The beautiful strangeness of a warped mind.

This thing smelled so awful on the inside, hence the face

sketch / alan cicmak 2013

Johan Van Mullem
Sans titre

Andrzej Krynicki

Sergio Albiac

Ryan Donato

Residential building, Monza, Angelo Mangiarotti, 1972

Llaima by Ismael Cañete
Llaima is one of Chile’s most active volcanoes and has frequent but moderate eruptions. Llaima’s activity has been documented since the 17th century, and consists of several separate episodes of moderate explosive eruptions with occasional lava flows. The last major eruption occurred in 1994.
An eruption on January 1, 2008 forced the evacuation of hundreds of people from nearby villages. A column of smoke approximately 3000 m high was observed. An amateur caught the early eruption phase on video. The volcanic ash expelled by Llaima travelled east over the Andes into Argentina. Ash fall was recorded in the area of Zapala, Neuquén Province, and forced the cancellation of flights to and from Presidente Perón Airport near the city of Neuquén. On July 2, 2008, another eruption resulted in evacuation of 40 people from a 15 km exclusion zone.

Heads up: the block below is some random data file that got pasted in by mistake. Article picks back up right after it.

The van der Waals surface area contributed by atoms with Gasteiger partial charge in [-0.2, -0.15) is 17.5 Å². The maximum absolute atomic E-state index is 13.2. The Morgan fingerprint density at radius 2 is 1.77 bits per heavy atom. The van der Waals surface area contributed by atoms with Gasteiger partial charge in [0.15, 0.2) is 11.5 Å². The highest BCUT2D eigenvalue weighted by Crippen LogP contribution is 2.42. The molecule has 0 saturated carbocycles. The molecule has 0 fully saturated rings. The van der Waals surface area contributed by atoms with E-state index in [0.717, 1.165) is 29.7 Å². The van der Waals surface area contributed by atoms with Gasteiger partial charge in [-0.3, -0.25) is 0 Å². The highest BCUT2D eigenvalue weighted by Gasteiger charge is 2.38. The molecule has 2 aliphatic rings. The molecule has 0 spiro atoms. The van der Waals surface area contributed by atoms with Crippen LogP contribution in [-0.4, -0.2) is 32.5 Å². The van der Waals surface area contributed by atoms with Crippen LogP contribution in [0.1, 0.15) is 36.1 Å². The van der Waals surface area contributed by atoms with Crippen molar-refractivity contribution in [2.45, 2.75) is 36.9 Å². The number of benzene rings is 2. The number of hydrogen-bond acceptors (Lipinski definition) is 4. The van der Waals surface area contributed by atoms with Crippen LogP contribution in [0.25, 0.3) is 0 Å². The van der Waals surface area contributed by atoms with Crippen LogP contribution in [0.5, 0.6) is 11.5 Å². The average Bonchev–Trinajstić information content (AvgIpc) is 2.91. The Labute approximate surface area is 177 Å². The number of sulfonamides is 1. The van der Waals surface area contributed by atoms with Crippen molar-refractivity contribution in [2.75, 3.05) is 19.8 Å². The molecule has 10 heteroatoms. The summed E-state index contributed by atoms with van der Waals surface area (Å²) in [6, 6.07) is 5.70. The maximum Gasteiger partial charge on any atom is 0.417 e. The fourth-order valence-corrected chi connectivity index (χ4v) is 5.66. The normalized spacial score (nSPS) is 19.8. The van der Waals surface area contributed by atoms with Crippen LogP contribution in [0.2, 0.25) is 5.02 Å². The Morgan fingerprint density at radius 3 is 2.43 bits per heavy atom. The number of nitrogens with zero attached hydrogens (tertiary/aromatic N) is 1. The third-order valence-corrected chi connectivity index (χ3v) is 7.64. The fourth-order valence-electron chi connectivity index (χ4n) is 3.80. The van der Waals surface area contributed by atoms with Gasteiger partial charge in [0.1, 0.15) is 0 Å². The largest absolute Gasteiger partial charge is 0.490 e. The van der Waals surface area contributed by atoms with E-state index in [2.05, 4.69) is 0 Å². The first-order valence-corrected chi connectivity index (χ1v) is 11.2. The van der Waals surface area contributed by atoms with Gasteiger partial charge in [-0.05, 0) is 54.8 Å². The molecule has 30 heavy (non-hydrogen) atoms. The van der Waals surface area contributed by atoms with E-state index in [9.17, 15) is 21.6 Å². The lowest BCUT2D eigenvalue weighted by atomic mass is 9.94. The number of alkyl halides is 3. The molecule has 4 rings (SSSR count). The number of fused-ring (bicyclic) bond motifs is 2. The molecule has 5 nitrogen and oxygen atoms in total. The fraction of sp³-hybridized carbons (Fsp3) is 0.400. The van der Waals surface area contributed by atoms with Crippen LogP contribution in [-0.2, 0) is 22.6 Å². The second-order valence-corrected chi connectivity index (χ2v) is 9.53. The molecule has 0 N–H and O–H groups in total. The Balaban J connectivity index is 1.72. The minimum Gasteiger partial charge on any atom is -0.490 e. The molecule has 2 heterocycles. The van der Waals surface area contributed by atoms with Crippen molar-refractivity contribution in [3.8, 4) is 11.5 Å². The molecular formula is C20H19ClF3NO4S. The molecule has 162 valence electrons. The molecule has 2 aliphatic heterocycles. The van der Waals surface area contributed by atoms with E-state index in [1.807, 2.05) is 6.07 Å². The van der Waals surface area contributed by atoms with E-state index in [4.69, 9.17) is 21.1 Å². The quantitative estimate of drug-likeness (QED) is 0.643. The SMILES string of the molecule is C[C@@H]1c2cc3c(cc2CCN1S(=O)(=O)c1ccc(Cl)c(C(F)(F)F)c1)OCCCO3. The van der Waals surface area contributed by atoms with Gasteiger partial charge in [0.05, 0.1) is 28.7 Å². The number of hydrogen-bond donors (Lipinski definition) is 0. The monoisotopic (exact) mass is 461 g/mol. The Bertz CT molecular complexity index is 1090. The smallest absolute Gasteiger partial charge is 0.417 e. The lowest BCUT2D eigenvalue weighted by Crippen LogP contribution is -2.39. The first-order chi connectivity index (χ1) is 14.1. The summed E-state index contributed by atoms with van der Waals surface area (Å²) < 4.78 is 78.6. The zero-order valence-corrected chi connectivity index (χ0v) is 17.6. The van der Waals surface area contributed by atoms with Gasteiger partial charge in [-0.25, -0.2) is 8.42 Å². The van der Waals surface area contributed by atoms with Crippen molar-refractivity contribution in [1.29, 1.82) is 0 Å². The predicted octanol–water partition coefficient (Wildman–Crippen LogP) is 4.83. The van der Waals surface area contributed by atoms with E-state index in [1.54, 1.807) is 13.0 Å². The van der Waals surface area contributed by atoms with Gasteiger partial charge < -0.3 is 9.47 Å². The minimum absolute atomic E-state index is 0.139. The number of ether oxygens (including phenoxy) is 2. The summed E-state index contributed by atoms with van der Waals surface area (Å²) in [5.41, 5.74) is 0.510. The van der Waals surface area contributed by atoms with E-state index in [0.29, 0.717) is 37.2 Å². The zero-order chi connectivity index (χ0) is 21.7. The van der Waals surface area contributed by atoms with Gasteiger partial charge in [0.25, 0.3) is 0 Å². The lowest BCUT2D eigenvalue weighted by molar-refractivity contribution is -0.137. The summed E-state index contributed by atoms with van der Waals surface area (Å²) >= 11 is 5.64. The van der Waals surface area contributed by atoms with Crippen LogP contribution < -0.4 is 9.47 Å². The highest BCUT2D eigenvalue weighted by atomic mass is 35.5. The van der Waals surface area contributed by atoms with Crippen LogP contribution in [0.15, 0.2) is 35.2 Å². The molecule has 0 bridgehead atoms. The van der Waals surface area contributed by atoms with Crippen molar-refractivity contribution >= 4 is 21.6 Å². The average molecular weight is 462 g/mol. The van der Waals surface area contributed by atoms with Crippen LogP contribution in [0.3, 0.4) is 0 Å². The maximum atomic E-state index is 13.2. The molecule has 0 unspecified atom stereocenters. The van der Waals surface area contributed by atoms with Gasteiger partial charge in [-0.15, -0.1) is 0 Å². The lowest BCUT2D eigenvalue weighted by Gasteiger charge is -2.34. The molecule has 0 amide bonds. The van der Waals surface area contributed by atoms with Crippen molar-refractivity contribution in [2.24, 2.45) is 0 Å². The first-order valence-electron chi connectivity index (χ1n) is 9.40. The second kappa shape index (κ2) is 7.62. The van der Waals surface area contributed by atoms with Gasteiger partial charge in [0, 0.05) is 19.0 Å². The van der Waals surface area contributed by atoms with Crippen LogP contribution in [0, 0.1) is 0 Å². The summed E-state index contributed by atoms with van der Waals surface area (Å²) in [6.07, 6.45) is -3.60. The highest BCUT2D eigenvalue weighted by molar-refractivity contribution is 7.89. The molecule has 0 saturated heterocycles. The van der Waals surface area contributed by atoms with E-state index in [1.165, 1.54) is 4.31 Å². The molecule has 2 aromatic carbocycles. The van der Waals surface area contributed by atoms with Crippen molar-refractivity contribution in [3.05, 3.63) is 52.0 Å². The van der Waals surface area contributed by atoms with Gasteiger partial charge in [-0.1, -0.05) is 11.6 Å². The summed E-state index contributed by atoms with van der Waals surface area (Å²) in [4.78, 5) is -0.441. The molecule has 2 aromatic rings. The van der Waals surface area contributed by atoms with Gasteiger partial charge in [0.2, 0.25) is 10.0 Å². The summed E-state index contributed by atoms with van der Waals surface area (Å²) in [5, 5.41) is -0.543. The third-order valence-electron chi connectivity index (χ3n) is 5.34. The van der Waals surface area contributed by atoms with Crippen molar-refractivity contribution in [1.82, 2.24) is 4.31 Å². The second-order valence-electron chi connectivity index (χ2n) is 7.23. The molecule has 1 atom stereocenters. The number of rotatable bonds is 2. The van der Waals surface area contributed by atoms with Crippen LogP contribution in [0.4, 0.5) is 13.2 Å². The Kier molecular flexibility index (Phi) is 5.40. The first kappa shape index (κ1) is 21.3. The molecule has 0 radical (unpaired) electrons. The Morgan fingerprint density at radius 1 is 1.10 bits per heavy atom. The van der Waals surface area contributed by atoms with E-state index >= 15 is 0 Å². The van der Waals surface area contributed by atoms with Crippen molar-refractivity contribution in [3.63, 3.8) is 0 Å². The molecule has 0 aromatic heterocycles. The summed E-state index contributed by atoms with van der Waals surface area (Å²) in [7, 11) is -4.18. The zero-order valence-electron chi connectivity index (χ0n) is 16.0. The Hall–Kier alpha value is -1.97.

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l’après-midi au Louvre | part I

Best thing there.

Marcel Delmotte (Belgian, 1901 - 1984)
Flowers (Fleurs), N/D

Markus Lüpertz (German, born 1941)
Pierrot Lunaire (Harlekin), 1983/84

Jupiter’s Great Red Spot from Voyager 1 Color Inverted
What will become of Jupiter’s Great Red Spot? Recorded as shrinking since the 1930s, the rate of the Great Red Spot’s size appears to have accelerated just in the past few years. A hurricane larger than Earth, the Great Red Spot has been raging at least as long as telescopes could see it. Like most astronomical phenomena, the Great Red Spot was neither predicted nor immediately understood after its discovery. Although small eddies that feed into the storm system seem to play a role, a more full understanding of the gigantic storm cloud remains a topic of continued research, and may result in a better understanding of weather here on Earth. The above image is a digital enhancement of an image of Jupiter taken in 1979 by the Voyager 1 spacecraft as it zoomed by the Solar System’s largest planet. NASA’s Juno spacecraft is currently heading toward Jupiter and will arrive in 2016.
Image Credit: NASA, JPL; Digital processing: Björn Jónsson (IAAA), Color: thedemon-hauntedworld